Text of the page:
Training boost for female Mongolian cashmere herders - Just Style
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Training boost for female Mongolian cashmere herders

11 Jun 2021 (Last Updated June 11th, 2021 12:03)

The Sustainable Fibre Alliance and clothing brand J.Crew are supporting nomadic female herders with workshops designed to lift their economic and social standing.

Training boost for female Mongolian cashmere herders

Despite having the potential to bring tremendous value to the cashmere supply chain, the Sustainable Fibre Alliance (SFA) says women herders in Mongolia are hugely underrepresented within decision-making roles in their communities.

The new ‘Women Empowerment Programme in Mongolia‘ involves a series of training workshops that target various issues within the industry – from better codes of practice when harvesting and sorting cashmere, to the importance of cooperation between supply chain stakeholders.

By gaining an understanding of what the cashmere sector is looking for, the herders can add value to their cashmere and strengthen relations with buyers, thereby securing their future income.

The aim of the workshops is to ensure that women herders have the knowledge and skills that will help improve their social and economic participation within the cashmere sector and enable them to contribute to decision-making in their community.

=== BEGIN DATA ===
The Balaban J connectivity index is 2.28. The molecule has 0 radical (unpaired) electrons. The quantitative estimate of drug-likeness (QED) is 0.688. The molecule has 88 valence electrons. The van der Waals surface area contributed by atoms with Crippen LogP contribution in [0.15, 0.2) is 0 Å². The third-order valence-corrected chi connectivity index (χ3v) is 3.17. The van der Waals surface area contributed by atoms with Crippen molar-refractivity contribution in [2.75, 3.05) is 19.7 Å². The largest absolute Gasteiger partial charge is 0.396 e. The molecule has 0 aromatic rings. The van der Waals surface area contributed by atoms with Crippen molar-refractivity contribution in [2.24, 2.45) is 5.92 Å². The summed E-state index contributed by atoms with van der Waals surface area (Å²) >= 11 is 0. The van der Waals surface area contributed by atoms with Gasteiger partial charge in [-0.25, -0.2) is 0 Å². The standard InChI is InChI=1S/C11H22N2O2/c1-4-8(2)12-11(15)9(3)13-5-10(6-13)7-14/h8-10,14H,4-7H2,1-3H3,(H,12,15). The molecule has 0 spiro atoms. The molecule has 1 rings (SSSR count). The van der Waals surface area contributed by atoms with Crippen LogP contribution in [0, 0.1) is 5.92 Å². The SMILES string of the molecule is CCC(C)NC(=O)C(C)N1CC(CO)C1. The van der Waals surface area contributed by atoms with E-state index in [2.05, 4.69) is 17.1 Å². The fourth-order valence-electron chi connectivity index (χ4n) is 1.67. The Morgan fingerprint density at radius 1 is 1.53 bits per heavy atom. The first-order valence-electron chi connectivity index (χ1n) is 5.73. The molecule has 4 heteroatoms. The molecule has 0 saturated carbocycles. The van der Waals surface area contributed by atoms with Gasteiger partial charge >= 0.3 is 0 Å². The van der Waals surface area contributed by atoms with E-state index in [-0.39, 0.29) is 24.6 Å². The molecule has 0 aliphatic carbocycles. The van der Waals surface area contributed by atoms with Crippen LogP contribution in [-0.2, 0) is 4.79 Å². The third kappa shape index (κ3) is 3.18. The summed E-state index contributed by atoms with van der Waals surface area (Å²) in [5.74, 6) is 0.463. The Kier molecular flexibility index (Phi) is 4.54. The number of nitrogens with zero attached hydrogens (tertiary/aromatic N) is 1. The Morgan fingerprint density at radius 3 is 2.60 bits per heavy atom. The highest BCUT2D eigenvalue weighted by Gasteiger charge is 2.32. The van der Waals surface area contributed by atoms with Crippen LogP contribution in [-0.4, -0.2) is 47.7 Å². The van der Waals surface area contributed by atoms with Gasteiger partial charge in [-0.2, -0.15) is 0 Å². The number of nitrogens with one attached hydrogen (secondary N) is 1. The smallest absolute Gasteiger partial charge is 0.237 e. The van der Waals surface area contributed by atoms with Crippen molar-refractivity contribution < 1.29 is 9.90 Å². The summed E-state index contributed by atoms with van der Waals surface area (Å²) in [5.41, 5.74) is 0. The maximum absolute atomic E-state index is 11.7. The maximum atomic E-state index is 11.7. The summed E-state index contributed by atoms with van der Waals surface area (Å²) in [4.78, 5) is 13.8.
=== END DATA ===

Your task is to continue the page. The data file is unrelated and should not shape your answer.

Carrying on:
Virtual and in-person meetings have already achieved high attendance and positive feedback from both instructors and participants.

Fifteen instructors have carried out workshops for nearly 700 women from 31 herder cooperatives across Mongolia, with participants set to receive  a certificate from  vocational body the Technical Vocational Education.

“We know that investing in women leads to benefits for their families and communities,” says Lisa Greenwald, chief merchandising officer of SFA partner J.Crew.

“This programme will give over 1000 women herders access to programmes to help grow their individual businesses and take important leadership positions in their communities.”

Batkhishig Baival, country director of SFA Mongolia, adds: “I am very confident that it is possible to improve the quality of cashmere harvesting and post-harvest management in a shorter period of time through educating and empowering rural women.

“Mongolian women herders play key roles in their communities, so we are expecting positive changes in herder life and hope that they will be able to share and demonstrate what they have learned during this training with others.

“To develop the competence-based training curriculum, we are collaborating with the government vocational education institute and national training professionals to make this programme targeted and regionally-appropriate.”